All this is to set up the following video clip. These eggs were spawned at the end of February 2012 for my zoology class, and after all these years I was finally to record fertilization as it occurred in real time. Actually, I can't take credit for the recording; Sid and Moriah were the ones who figured out how to make the camera play nice with the microscope and actually record video to a computer.
What you will see at the beginning is several large dark eggs on a yellow background, with lots of little sperms wiggling around. There are way too many sperm for this particular set of eggs NOT to be dealing with polyspermy, by the way. A few seconds into the video you will see what looks like a bubble forming around some of the eggs. The bubble is the fertilization envelope rising off the egg surface. There's one egg that seems to be holding out, but by the end of the 1-minute-long video all the eggs will be fertilized.
As I suspected, the little Dendronotus veligers didn't last very long. On Wednesday the very last survivors had kicked the proverbial bucket. All that was left in the jar was some debris and scum from leftover food. They lasted nine days post-hatching, which is about the norm for me when I've tried to raise nudibranch larvae. Something just happens (or doesn't happen) around Day 10 and they all crash after a week or so of apparently vigorous life. Someday I may figure out what's going on. In the meantime, RIP, little guys.
On the more fun side of marine biology, there's a new exhibit at the Seymour Center that is extremely cool. Someone brought in a buoy that had been out in the ocean for a long time. It's a perfect example of a fouling community.
People who have boats or just spend time in marinas know about fouling communities. They're all the stuff that gets scraped off the bottoms of boats. It's also the same stuff that grows on pilings and the underside of floating docks. In this case the term "fouling" refers to early recruiting animals and algae that grow quickly to monopolize space. Many of the fouling species seen in harbors are invasive non-natives.
A few years ago I hung a box of slides off one of the docks at the Santa Cruz Yacht Harbor and left them there for several months to see what would grow. Here's what recruited and grew on a single slide measuring about 5x7.5 cm:
As you can see, it's a very colorful world down there! The brightest red curly stuff is an introduced species of bryozoan called Watersipora. It is a fast grower and can overtake the other stuff and form large clumps. It grows as an encrusting sheet over surfaces, but when two sheets make contact they grow up each other and form those curly upright bits. To model how this works, hold your hands in front of you, palms down, with the fingers facing each other. Push your hands together until your fingertips meet, then continue to move them towards each other. What happens is that your hands flex and your finger tips get moved upwards until your palms come together in a praying position. If your hands were encrusting sheets of bryozoan colonies, that's how you'd get those curly pieces.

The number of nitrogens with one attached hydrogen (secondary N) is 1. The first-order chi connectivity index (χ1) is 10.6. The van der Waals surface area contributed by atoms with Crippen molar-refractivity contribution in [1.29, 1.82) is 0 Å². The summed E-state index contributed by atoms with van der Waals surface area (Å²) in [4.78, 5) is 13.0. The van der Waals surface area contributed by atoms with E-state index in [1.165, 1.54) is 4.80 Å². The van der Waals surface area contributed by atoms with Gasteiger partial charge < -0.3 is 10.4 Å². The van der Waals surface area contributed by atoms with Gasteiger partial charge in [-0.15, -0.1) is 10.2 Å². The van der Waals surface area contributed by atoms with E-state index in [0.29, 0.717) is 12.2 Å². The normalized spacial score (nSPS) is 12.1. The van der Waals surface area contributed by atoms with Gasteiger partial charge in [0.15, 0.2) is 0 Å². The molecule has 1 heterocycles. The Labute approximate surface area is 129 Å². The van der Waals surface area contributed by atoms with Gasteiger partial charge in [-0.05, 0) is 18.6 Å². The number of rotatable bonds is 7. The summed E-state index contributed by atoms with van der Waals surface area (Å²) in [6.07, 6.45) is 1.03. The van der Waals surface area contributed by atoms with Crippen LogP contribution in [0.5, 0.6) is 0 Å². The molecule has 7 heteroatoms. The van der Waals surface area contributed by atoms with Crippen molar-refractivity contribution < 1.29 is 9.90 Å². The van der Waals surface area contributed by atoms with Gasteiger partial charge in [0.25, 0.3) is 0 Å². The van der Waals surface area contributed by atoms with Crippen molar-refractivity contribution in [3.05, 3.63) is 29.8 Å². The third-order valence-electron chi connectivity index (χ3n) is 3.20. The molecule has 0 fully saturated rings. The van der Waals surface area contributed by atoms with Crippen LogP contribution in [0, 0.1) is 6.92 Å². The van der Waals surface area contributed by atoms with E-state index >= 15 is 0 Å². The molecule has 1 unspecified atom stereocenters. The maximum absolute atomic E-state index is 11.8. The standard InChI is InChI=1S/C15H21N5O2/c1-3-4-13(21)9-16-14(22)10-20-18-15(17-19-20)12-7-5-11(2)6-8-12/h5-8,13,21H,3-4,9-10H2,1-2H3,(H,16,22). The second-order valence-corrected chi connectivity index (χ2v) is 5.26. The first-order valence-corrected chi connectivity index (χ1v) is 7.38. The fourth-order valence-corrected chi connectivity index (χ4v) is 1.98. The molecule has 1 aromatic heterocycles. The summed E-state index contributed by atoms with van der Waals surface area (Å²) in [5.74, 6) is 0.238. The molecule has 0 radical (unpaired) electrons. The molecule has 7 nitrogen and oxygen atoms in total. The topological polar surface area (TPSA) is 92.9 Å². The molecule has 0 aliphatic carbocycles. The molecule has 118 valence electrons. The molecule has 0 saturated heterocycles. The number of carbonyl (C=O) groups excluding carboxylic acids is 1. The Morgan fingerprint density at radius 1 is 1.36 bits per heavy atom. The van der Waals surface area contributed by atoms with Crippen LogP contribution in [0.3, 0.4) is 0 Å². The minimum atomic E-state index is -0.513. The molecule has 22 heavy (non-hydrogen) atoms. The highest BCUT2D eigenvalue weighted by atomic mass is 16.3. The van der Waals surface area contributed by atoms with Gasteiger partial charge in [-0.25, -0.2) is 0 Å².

Anyway, the buoy on display at the Seymour Center has a lot of large barnacles. The barnacles have been actively feeding and molting since they arrived last week. They are definitely the most animated critters growing on the buoy, as shown here:
Barnacles are crustaceans that lie on their backs entirely encased in hard shells glued to other surfaces. They feed by extending their thoracic appendages and sweeping them through the water to capture detritus and plankton. It's a strange way to make a living, but it does work.
The Dendronotus veligers are still alive. I've been running into the same difficulties I've always had when trying to rear nudibranch larvae: hydrophobic shells that tend to get stuck in the surface tension of the water. Larvae that are trapped at the surface can neither swim nor feed.
We can pretty easily rear sea urchin larvae in culture by stirring jars on a paddle table. The stirring keeps the larvae and their food in suspension; without stirring the larvae would settle on the bottom and die. Nudibranch veligers are stronger and faster swimmers than sea urchin larvae and I thought I could get away with not stirring them, as I worried that the paddles might break the larval shells.
Two jars of larvae are being stirred on the paddle table, along with several jars of sea urchin juveniles that resulted from a spawning I did back in late February. The paddles move back and forth and keep the water moving, ensuring that the larvae have pretty consistent access to food.
It's a little early to tell, but it seems that there may be fewer larvae trapped at the surface in these jars. And I didn't see more smashed or broken larvae in these jars compared to the others. I'll look at them again tomorrow to reassess.
One jar of larvae is being gently bubbled, to see if this helps break the surface tension. I started with bubbling that was too gentle, and the other day upped the airflow a bit. There is a slow circular current in the jar that might be helping.
The two beakers in the front of this table have no agitation at all. These larvae are dependent on oxygen dissolving into the water from the surface, and I'm a little worried that they might be a little oxygen-stressed. They are definitely getting stuck at the surface, so I doubt this will be a long-term solution to that particular problem.